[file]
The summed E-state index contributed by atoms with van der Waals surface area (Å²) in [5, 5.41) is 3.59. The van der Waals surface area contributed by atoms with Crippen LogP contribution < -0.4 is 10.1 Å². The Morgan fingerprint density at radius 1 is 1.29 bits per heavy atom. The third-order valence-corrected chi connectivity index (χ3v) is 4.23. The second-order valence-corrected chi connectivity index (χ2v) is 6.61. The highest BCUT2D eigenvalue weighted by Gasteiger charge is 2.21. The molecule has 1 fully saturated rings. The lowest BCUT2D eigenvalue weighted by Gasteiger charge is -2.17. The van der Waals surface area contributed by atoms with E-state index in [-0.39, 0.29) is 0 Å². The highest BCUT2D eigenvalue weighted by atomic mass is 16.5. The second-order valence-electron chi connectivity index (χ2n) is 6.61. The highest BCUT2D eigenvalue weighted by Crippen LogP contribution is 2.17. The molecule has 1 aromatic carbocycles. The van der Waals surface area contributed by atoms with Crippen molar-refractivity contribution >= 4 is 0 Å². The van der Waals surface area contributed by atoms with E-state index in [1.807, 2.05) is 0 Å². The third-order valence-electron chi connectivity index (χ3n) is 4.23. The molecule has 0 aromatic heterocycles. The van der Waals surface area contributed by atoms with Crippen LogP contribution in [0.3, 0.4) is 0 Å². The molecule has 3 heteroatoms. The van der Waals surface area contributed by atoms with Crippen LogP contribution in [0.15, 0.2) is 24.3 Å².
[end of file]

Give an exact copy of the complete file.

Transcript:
The summed E-state index contributed by atoms with van der Waals surface area (Å²) in [5, 5.41) is 3.59. The van der Waals surface area contributed by atoms with Crippen LogP contribution < -0.4 is 10.1 Å². The Morgan fingerprint density at radius 1 is 1.29 bits per heavy atom. The third-order valence-corrected chi connectivity index (χ3v) is 4.23. The second-order valence-corrected chi connectivity index (χ2v) is 6.61. The highest BCUT2D eigenvalue weighted by Gasteiger charge is 2.21. The molecule has 1 fully saturated rings. The lowest BCUT2D eigenvalue weighted by Gasteiger charge is -2.17. The van der Waals surface area contributed by atoms with E-state index in [-0.39, 0.29) is 0 Å². The highest BCUT2D eigenvalue weighted by atomic mass is 16.5. The second-order valence-electron chi connectivity index (χ2n) is 6.61. The highest BCUT2D eigenvalue weighted by Crippen LogP contribution is 2.17. The molecule has 1 aromatic carbocycles. The van der Waals surface area contributed by atoms with Crippen molar-refractivity contribution >= 4 is 0 Å². The van der Waals surface area contributed by atoms with E-state index in [1.807, 2.05) is 0 Å². The third-order valence-electron chi connectivity index (χ3n) is 4.23. The molecule has 0 aromatic heterocycles. The van der Waals surface area contributed by atoms with Crippen LogP contribution in [0.3, 0.4) is 0 Å². The molecule has 3 heteroatoms. The van der Waals surface area contributed by atoms with Crippen LogP contribution in [0.15, 0.2) is 24.3 Å².